- to hold or express an opinion.
Origin of opine
Examples from the Web for opining
Somers started ranting and opining decades before Amanda Bynes had even opened a Twitter account.Suzanne Somers’s 13 Craziest Quotes: Sex, Adam Lanza, Patrick Swayze, and More
October 30, 2013
All that opining may have cost him a shot at the screenplay, as perhaps did naming his dream Christian Greys.‘Fifty Shades of Grey’ Fans Need to Chill
September 5, 2013
There's nothing wrong with opining based on the information you have; the problem is with calling the results a "fact".Facts, Damned "Facts", and Fact Checkers
October 5, 2012
"It's a factor of instability," Le Point quotes Thomas Hollande opining.Thomas Hollande and the Tweet Rocking France
July 12, 2012
Each week you can find him opining for several top publications on nearly every aspect of literary thought.Adam Kirsch's Why Trilling Matters Reminds Us of Power of Reading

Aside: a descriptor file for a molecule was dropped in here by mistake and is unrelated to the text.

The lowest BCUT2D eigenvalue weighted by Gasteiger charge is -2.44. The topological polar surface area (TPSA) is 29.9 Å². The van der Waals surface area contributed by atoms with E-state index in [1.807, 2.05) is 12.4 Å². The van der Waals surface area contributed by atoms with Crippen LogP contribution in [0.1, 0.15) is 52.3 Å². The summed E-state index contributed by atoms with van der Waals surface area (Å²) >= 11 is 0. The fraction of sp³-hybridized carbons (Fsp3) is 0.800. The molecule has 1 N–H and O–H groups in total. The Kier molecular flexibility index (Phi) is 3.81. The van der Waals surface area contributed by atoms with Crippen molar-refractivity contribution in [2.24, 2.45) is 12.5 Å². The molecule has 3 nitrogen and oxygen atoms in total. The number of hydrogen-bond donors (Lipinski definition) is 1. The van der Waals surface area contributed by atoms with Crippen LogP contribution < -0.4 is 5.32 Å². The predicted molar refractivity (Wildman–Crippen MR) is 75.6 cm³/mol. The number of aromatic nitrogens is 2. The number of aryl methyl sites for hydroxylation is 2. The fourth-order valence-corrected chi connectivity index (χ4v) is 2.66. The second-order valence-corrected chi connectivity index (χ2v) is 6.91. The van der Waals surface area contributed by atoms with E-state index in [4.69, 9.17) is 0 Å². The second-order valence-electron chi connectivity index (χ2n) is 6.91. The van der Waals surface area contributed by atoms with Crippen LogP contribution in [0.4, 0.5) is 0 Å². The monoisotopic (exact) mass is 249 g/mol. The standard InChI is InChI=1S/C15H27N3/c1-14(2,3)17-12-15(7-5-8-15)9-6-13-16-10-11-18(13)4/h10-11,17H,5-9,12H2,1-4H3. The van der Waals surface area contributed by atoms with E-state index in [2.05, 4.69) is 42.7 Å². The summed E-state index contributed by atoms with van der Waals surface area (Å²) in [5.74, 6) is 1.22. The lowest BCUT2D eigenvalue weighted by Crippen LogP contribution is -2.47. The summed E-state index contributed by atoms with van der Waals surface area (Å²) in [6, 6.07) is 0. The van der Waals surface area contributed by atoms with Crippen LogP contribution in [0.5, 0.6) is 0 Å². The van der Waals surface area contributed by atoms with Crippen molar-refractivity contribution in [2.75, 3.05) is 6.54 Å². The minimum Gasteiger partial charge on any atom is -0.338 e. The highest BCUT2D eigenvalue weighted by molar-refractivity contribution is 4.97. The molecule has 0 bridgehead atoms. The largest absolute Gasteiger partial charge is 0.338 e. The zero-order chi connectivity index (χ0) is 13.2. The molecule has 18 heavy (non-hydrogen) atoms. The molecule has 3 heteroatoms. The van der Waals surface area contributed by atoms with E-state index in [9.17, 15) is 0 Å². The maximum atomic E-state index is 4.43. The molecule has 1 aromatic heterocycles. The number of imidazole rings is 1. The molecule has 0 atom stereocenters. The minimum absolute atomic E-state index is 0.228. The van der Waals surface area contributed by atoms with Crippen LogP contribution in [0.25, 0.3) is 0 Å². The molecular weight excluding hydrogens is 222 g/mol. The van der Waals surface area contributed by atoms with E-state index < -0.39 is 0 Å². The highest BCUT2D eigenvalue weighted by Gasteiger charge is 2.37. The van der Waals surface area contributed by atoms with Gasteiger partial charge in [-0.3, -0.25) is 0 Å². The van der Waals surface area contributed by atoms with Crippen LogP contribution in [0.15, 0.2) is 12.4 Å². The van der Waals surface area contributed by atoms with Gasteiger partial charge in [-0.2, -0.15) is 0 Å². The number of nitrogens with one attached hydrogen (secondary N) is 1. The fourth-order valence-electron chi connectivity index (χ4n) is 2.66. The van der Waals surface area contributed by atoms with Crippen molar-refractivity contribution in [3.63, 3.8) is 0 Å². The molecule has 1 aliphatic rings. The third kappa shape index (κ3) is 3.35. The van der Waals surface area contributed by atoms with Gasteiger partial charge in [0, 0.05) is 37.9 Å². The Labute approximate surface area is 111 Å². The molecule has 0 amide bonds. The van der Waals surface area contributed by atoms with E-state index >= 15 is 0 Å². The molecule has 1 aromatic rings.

December 1, 2011
At length mankind spoke of knowing as well as of opining or perceiving.Theaetetus
Mrs. Doria bowed to the System for another, not opining when it would be her turn to bow for herself.The Ordeal of Richard Feverel, Complete
He carried the arrangement off with an easy hand when it came to the selection, looking around, criticising, opining.Sister Carrie
Bashville, the footman, had risked his popularity there by opining that Miss Goff was a fine young woman.Cashel Byron's Profession
George Bernard Shaw
A marked distinction between the two is, that Knowing or Cognition is infallible — Opining is fallible.
- (when tr, usually takes a clause as object) to hold or express an opinionhe opined that it was all a sad mistake
Word Origin and History for opining
"express an opinion," mid-15c., from Middle French opiner (15c.) and directly from Latin opinari "have an opinion, be of opinion, suppose, conjecture, think, judge," perhaps related to optare "to desire, choose" (see option). Related: Opined; opining.